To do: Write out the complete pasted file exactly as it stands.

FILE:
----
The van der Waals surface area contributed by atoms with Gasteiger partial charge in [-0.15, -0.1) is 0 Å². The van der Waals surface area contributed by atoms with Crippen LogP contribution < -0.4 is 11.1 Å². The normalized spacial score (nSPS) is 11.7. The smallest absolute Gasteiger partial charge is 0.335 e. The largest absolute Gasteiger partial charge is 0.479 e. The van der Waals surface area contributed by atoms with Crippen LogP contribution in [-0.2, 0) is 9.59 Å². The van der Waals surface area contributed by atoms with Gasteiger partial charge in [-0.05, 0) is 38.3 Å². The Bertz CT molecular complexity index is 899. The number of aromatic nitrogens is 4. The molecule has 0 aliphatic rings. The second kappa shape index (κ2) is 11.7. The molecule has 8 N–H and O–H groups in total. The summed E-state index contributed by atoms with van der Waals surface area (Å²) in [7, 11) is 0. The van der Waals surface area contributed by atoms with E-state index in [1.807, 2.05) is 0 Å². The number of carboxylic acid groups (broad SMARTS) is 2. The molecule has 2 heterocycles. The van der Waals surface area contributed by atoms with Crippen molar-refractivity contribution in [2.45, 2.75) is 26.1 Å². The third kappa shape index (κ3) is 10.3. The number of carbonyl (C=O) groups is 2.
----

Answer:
The van der Waals surface area contributed by atoms with Gasteiger partial charge in [-0.15, -0.1) is 0 Å². The van der Waals surface area contributed by atoms with Crippen LogP contribution < -0.4 is 11.1 Å². The normalized spacial score (nSPS) is 11.7. The smallest absolute Gasteiger partial charge is 0.335 e. The largest absolute Gasteiger partial charge is 0.479 e. The van der Waals surface area contributed by atoms with Crippen LogP contribution in [-0.2, 0) is 9.59 Å². The van der Waals surface area contributed by atoms with Gasteiger partial charge in [-0.05, 0) is 38.3 Å². The Bertz CT molecular complexity index is 899. The number of aromatic nitrogens is 4. The molecule has 0 aliphatic rings. The second kappa shape index (κ2) is 11.7. The molecule has 8 N–H and O–H groups in total. The summed E-state index contributed by atoms with van der Waals surface area (Å²) in [7, 11) is 0. The van der Waals surface area contributed by atoms with E-state index in [1.807, 2.05) is 0 Å². The number of carboxylic acid groups (broad SMARTS) is 2. The molecule has 2 heterocycles. The van der Waals surface area contributed by atoms with Crippen molar-refractivity contribution in [2.45, 2.75) is 26.1 Å². The third kappa shape index (κ3) is 10.3. The number of carbonyl (C=O) groups is 2.